Should You Buy Dolby Laboratories, Inc. (NYSE:DLB) For Its Upcoming Dividend?

By
Simply Wall St
Published
November 24, 2021
NYSE:DLB
Source: Shutterstock

Dolby Laboratories, Inc. (NYSE:DLB) is about to trade ex-dividend in the next 4 days. The ex-dividend date occurs one day before the record date which is the day on which shareholders need to be on the company's books in order to receive a dividend. The ex-dividend date is important because any transaction on a stock needs to have been settled before the record date in order to be eligible for a dividend. Meaning, you will need to purchase Dolby Laboratories' shares before the 29th of November to receive the dividend, which will be paid on the 8th of December.

The company's next dividend payment will be US$0.25 per share, on the back of last year when the company paid a total of US$0.88 to shareholders. Last year's total dividend payments show that Dolby Laboratories has a trailing yield of 1.2% on the current share price of $86.44. If you buy this business for its dividend, you should have an idea of whether Dolby Laboratories's dividend is reliable and sustainable. That's why we should always check whether the dividend payments appear sustainable, and if the company is growing.

See our latest analysis for Dolby Laboratories

Dividends are typically paid from company earnings. If a company pays more in dividends than it earned in profit, then the dividend could be unsustainable. That's why it's good to see Dolby Laboratories paying out a modest 30% of its earnings. Yet cash flows are even more important than profits for assessing a dividend, so we need to see if the company generated enough cash to pay its distribution. It paid out 23% of its free cash flow as dividends last year, which is conservatively low.

It's positive to see that Dolby Laboratories's dividend is covered by both profits and cash flow, since this is generally a sign that the dividend is sustainable, and a lower payout ratio usually suggests a greater margin of safety before the dividend gets cut.

Click here to see the company's payout ratio, plus analyst estimates of its future dividends.

historic-dividend
NYSE:DLB Historic Dividend November 24th 2021

Have Earnings And Dividends Been Growing?

Companies with consistently growing earnings per share generally make the best dividend stocks, as they usually find it easier to grow dividends per share. If business enters a downturn and the dividend is cut, the company could see its value fall precipitously. For this reason, we're glad to see Dolby Laboratories's earnings per share have risen 11% per annum over the last five years. The company has managed to grow earnings at a rapid rate, while reinvesting most of the profits within the business. Fast-growing businesses that are reinvesting heavily are enticing from a dividend perspective, especially since they can often increase the payout ratio later.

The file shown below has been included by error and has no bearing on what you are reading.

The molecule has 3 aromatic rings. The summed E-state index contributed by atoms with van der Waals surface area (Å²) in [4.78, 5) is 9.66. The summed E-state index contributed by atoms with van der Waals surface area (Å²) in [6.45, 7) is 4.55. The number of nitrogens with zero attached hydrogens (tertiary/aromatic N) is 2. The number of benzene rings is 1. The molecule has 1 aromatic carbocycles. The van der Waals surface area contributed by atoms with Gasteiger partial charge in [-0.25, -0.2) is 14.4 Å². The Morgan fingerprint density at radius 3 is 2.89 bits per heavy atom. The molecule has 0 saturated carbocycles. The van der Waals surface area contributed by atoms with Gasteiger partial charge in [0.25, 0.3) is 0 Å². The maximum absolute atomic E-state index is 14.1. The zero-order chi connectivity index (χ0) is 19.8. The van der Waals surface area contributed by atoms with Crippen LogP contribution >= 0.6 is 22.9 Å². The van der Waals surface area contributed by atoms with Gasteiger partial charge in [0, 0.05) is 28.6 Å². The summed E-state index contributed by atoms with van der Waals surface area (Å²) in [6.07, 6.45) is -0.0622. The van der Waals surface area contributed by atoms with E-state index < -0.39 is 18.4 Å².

The main way most investors will assess a company's dividend prospects is by checking the historical rate of dividend growth. Dolby Laboratories has delivered an average of 14% per year annual increase in its dividend, based on the past seven years of dividend payments. Both per-share earnings and dividends have both been growing rapidly in recent times, which is great to see.

The Bottom Line

From a dividend perspective, should investors buy or avoid Dolby Laboratories? Dolby Laboratories has been growing earnings at a rapid rate, and has a conservatively low payout ratio, implying that it is reinvesting heavily in its business; a sterling combination. It's a promising combination that should mark this company worthy of closer attention.

So while Dolby Laboratories looks good from a dividend perspective, it's always worthwhile being up to date with the risks involved in this stock. For example - Dolby Laboratories has 1 warning sign we think you should be aware of.

A common investment mistake is buying the first interesting stock you see. Here you can find a list of promising dividend stocks with a greater than 2% yield and an upcoming dividend.

This article by Simply Wall St is general in nature. We provide commentary based on historical data and analyst forecasts only using an unbiased methodology and our articles are not intended to be financial advice. It does not constitute a recommendation to buy or sell any stock, and does not take account of your objectives, or your financial situation. We aim to bring you long-term focused analysis driven by fundamental data. Note that our analysis may not factor in the latest price-sensitive company announcements or qualitative material. Simply Wall St has no position in any stocks mentioned.

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